China centre park
6 May 2008
Plans for a radical new park to be built in Southern China have been shortlisted by the Chinese Government, as part of a scheme to create a new eco-city in GuangMing. UCL Bartlett professor, CJ Lim, has effectively thrown out the rulebook to create a new landscape typology, which combines art, organic gardening and energy production in an area the size of London's Hyde Park.
Giant solar panels will populate the park, providing both shade from the fierce sun and a platform for large-scale television screens designed to project images of visitors' favourite flowers. A series of boardwalks allow visitors to walk or cycle round the park and enable allotment holders to access their strips of land - the park is entirely car-free and is based around a park-and-ride scheme, although bicycles are used for the 'ride' element rather than buses. A series of sculptures and art displays are planned throughout the area.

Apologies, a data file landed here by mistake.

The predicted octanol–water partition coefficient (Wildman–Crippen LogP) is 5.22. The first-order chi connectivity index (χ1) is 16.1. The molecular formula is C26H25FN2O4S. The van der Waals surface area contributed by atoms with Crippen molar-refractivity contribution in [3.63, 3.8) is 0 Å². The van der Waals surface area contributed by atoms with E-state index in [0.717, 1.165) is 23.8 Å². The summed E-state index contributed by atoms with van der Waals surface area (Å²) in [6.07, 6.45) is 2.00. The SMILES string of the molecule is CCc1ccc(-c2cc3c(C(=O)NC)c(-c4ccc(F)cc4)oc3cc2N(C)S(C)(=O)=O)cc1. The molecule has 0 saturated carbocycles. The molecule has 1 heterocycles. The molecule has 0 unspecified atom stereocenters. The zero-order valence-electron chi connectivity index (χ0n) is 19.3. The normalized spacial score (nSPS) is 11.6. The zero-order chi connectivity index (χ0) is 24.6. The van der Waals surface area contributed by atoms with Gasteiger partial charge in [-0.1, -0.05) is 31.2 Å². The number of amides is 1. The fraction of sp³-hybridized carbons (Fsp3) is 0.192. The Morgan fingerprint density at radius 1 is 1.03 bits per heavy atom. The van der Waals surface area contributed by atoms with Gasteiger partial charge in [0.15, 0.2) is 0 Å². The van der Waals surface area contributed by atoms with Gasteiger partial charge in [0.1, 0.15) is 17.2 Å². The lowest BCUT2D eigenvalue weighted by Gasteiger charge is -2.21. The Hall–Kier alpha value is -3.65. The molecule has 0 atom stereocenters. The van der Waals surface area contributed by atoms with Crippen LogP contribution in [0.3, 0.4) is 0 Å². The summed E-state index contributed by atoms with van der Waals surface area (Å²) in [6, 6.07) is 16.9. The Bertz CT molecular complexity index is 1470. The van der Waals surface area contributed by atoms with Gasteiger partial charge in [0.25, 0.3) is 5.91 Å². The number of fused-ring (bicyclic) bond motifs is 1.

Describing the green space as an 'Arable garden, energy + art park', Lim is keen to maintain links with the area's farming heritage: "As a self-sustainable management intervention, the existing farming community is employed to construct the new landscape and will play an important role in sustaining the long-term gardening workforce. The existing farming strip within the valley is kept and distributed along the higher ground creating a more efficient vegetable gardening carpet. Localised organic food production will establish a strong sense of community empowerment, and will help reduce energy and fuel consumption from food transportation."
Water also plays a significant part in the proposed design. Lim explains: "Existing water sources are enhanced into larger lakes and reservoirs to reinforce the hydrology and ecological dynamics of the site. The increased expanse of water encourages displacement cooling of the surrounding areas and fresh water fish-farming. The lotus, a multi-use cooking plant, displays poetic beauty in the lakes, providing contrast to the robust arable fields." The canal is regenerated into a river of flowing colours - mustard flowers are planted along the emptied channels to attract new wildlife.
Professor Lim was invited to submit a proposal for the park after he reached the final three in an international competition to design and plan the entire new eco-city last year. The results of the park stage of the masterplan are due to be announced in two weeks time. To find out more about Professor Lim's work on GuangMing or for details of his involvement in the China Design Now exhibition at the Victoria & Albert Museum, see the links at the top of this page.